Too Much Code

Not enough cohesion

Part 4: The Killer App

Technologies get adopted when there is a compelling reason. People bought PCs for the killer app; game consoles sold for the killer game. Programming languages take off because they have a killer feature. Philip Wadler pointed this out nine years ago:
Instead, experience shows that users will be drawn to a language if it lets them conveniently do something that otherwise is difficult to achieve. Like other new technologies, functional languages must seek their killer app.
Java was adopted largely because it was easy for C++ developers to pick up, and offered killer features like cross-platform development and garbage collection. So what is the killer feature of the next language? I’ll take a shot: the complete and final eradication of undefined behavior.

No Behavior Left Undefined
“Undefined behavior” is the biggest euphemism in software engineering. It even beats out “non-trivial problem”. It’s why your code works great on your laptop, but every one of your users runs a DeathStation 9000. Amazingly, most mainstream languages still have areas where behavior is undefined and unpredictable.

Fortunately, modern languages have made great strides as compared to, say, C++. However, we still have a long way to go. The big problem these days is race conditions caused by improperly synchronized code. And it looks like concurrent programming will only become more common.

What makes undefined behavior particularly evil is not that it might fail; it’s that it might succeed. We want incorrect code to consistently fail. This way every time we find a bug we can isolate it with a unit test and ensure it never happens again. But undefined behavior shoots a hole in this: we can have incorrect code that passes every possible unit test. The result is bugs showing up in the worst possible place, production.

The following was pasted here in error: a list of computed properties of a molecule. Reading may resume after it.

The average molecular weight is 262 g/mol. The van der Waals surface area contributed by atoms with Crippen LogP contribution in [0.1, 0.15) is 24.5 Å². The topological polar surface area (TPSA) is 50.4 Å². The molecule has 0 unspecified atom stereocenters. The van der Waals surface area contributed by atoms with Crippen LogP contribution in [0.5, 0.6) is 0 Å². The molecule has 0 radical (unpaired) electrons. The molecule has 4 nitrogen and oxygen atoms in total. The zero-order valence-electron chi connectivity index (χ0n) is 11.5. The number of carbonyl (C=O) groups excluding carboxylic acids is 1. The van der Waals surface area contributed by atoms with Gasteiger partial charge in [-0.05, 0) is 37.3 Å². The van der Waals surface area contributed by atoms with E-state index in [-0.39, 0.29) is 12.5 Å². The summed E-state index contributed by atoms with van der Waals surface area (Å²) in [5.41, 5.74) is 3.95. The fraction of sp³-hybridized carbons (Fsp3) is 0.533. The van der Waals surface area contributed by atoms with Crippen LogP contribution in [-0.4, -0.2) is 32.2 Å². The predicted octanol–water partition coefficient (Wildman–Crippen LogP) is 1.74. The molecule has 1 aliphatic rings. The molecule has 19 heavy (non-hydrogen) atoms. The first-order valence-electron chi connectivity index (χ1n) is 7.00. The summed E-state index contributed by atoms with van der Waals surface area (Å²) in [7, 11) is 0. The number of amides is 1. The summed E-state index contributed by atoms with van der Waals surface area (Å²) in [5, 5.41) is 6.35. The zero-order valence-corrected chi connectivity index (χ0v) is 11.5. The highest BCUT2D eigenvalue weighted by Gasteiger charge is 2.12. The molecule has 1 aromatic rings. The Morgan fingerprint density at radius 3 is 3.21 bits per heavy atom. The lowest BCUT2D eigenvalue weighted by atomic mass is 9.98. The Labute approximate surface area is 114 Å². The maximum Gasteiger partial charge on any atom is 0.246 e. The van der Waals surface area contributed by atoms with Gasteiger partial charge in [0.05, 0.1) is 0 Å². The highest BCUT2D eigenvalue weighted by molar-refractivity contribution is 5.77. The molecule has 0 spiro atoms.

Consider the practical implications of working in a language without undefined behavior. If we can create a reliable unit test for any bug we find, we can guarantee that bug never recurs. Good development practices can cause defect counts to trend towards zero. It also makes development itself easier by strengthening our firewall against complexity. Although we’ll never eliminate buggy code, hopefully we can create enough stability to prevent bugs from spiraling out of control, which has led to the death of many projects.

Where is our new language?

The first three posts and this one describe an ideal for a new programming language. Many details were intentionally left out to focus on the essence, so many language styles might work. Now I have a question for you: what current or upcoming language best meets these ideals? Much of this exists in part in Haskell, Erlang, Ruby, Scala, F# or others, but I know of no language meeting them all. I hope that will change soon.

Thanks to everyone who made it through these posts. I do want to hear your thoughts.